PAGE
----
I actually think both of these decks is defensible, but when I built them, it was before Kyoto, and

therefore before the now Staple establishment of Sulfur Elemental. Sulfur Elemental doesn’t completely

dominate either deck, but it is certainly annoying to lose Javelineers and Lions for no good reason,

especially on Split Second; at least I don’t have Soltari Priest in the Boros. The Orzhov probably has

too many 2/1 creatures, which means that it can be dominated potentially by 3/3 aggro, which Orzhov

with Jitte and Shining Shoal had to think about less. Another consideration is that you want

to play Sudden Death now, and that card is worse than Last Gasp (more of a compromise card last year)

facing beatdown.

An interesting solution was recently posed by Barn Julian the N’Sync Intern, a.k.a. Mother Superior

IV, Truth Teller and Lie Spewer. Remember when I said that I – like everybody else – was inspired by

Levy’s run? Here is IV’s take:

This deck has had considerable success on the MSS in the hands of Julian and his junior network,

and won at least one qualifier so far.

“So me and my friend Scrubbles decided, for some reason, to go to a JSS (MSS) in Northfield,

NJ. We didn’t really know where it was but it happened to be ten minutes from AC so since we didn’t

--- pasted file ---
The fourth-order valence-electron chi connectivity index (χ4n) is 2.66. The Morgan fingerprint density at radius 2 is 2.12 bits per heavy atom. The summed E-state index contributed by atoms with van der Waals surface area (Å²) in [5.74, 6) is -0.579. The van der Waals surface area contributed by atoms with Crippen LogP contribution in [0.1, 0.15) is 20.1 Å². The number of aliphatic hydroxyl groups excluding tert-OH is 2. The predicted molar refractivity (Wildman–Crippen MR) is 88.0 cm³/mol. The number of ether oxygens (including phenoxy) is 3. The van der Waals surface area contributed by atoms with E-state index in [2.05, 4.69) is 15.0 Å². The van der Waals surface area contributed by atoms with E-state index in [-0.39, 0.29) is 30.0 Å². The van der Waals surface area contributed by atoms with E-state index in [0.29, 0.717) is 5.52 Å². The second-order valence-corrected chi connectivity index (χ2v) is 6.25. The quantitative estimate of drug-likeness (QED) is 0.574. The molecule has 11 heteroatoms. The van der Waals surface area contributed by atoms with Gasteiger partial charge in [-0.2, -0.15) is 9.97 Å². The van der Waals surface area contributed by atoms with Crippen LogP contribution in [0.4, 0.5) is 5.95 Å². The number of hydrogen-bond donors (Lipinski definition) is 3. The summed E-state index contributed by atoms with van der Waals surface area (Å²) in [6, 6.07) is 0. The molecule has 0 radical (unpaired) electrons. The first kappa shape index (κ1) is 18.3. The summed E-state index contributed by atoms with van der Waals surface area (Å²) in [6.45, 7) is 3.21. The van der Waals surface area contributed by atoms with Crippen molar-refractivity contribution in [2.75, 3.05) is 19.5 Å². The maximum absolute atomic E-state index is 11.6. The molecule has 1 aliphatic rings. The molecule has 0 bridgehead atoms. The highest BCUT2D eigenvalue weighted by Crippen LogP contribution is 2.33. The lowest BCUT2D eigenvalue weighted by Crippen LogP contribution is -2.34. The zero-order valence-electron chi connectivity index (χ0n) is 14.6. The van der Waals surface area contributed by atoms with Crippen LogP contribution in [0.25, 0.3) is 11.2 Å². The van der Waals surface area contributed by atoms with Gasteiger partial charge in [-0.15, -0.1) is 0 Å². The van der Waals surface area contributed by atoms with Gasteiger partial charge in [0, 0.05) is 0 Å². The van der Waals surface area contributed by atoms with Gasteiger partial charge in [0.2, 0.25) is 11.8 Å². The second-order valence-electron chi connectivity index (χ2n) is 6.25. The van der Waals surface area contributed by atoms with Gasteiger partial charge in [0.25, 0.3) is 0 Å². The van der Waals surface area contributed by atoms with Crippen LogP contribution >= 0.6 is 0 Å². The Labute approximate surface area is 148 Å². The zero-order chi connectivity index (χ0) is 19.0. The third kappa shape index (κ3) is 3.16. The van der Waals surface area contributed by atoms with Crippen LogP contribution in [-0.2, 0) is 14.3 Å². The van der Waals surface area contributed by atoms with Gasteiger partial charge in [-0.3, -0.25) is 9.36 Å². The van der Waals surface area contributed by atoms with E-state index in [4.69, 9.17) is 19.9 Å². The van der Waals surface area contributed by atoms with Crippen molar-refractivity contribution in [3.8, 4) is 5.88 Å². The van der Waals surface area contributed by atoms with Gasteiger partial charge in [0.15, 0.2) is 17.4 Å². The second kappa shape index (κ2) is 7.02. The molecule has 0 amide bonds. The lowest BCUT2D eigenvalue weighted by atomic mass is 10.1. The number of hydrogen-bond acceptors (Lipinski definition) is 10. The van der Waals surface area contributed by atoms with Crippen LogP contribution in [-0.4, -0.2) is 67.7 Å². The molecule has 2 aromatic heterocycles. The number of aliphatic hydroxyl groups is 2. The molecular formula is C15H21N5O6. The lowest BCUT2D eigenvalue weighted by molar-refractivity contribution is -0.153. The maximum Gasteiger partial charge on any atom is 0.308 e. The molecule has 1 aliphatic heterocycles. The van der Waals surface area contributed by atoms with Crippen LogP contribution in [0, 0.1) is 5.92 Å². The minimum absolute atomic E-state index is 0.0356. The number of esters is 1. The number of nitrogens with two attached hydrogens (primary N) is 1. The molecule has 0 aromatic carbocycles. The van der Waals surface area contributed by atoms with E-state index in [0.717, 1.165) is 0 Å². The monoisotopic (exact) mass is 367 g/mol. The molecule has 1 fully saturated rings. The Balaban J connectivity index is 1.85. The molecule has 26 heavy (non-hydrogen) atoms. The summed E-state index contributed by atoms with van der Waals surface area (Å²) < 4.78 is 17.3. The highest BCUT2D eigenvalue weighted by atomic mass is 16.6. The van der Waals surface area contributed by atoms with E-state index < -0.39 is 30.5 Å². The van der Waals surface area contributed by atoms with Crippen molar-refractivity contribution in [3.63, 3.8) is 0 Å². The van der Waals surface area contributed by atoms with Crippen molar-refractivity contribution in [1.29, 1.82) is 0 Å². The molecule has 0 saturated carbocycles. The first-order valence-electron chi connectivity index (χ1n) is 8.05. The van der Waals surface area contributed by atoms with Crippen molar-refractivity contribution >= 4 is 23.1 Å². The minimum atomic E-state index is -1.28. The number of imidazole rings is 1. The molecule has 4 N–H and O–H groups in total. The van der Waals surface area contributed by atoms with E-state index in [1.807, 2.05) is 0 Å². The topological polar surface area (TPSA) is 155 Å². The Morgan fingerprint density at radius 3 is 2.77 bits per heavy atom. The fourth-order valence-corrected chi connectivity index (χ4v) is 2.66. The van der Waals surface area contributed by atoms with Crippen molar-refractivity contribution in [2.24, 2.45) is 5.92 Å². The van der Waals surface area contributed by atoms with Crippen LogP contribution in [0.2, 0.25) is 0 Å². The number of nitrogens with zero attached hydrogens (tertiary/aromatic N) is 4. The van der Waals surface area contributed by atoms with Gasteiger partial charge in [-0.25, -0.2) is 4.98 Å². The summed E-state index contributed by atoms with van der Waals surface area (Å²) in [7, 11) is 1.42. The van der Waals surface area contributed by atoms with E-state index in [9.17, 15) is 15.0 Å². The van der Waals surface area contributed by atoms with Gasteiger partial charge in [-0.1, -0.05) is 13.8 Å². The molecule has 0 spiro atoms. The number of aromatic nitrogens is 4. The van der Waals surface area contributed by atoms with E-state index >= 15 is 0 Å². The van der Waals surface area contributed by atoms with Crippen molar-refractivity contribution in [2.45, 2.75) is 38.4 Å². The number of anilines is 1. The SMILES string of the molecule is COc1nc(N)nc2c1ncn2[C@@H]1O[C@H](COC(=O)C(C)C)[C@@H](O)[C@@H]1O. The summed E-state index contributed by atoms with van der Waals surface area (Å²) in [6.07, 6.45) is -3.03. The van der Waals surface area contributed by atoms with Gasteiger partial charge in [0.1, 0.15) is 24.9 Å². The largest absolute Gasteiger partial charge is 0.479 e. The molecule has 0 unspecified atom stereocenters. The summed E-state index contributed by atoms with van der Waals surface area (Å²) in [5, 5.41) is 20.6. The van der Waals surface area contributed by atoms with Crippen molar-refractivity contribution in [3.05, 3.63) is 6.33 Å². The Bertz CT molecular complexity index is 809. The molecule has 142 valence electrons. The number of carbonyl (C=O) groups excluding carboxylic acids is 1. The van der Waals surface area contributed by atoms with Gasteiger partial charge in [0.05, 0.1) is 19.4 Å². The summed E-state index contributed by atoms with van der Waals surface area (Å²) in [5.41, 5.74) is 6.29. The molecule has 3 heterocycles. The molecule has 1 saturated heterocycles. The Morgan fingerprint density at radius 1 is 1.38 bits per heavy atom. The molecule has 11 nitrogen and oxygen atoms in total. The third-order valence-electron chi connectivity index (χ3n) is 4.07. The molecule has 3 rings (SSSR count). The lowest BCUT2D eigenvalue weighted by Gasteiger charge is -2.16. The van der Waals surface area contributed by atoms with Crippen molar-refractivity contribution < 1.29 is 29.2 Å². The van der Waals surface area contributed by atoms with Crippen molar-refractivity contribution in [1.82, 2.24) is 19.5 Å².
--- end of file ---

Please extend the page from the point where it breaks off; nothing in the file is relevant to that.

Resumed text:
have a ride we bussed it to AC with a bunch of dirty gambling addicts. At 9am we go there and we’re

pretty sure we were a lock to finish 1-2 netting us both invites and 500 bucks. He plays the Zoo deck

and I play Dragonstorm because we don’t have two copies of Zoo and I volunteered the handicap.

“We don’t lose a round in the Swiss and we position ourselves in different brackets (when we

are paired in the last round). Anyway, I mull to five in both games in the quarters against Angelfire

(which should be an unloseable matchup) while Scrubbles beats U/G and is facing off against U/R ‘Tron.

Scrubbles bashes him despite several terrible misplays involving Magus of the Scroll. The opponent

leaves in a fit. We later find out he quit Magic as a result.

“The ‘Tron opponent wasn’t some terrible local. He plays (or played) DI MTGO and was

constantly in Karsten’s PE articles in Online Tech.

“Anyway, the Zoo is good against ‘Tron and Dralnu because they’re so slow and have limited

removal. Wrath of God isn’t enough.

“The reason it’s not that great versus Angelfire is the combination of Helix, Wrath of God,

and Lightning Angel… and it’s still not that bad.

“There aren’t any mid-range decks right now, so Zoo is really good.”

One thing that is cool about Julian’s deck is that instead of murdering his creatures, Sulfur

Elemental is really good in his take on Zoo-over-Boros, especially against control. It’s a great

combination with Swiftblade and Watchwolf, and, per usual, runs circles around permission.

CURRENTLY WATCHING: Buffy the Vampire Slayer
Season Four, Disk Five “Who Are You”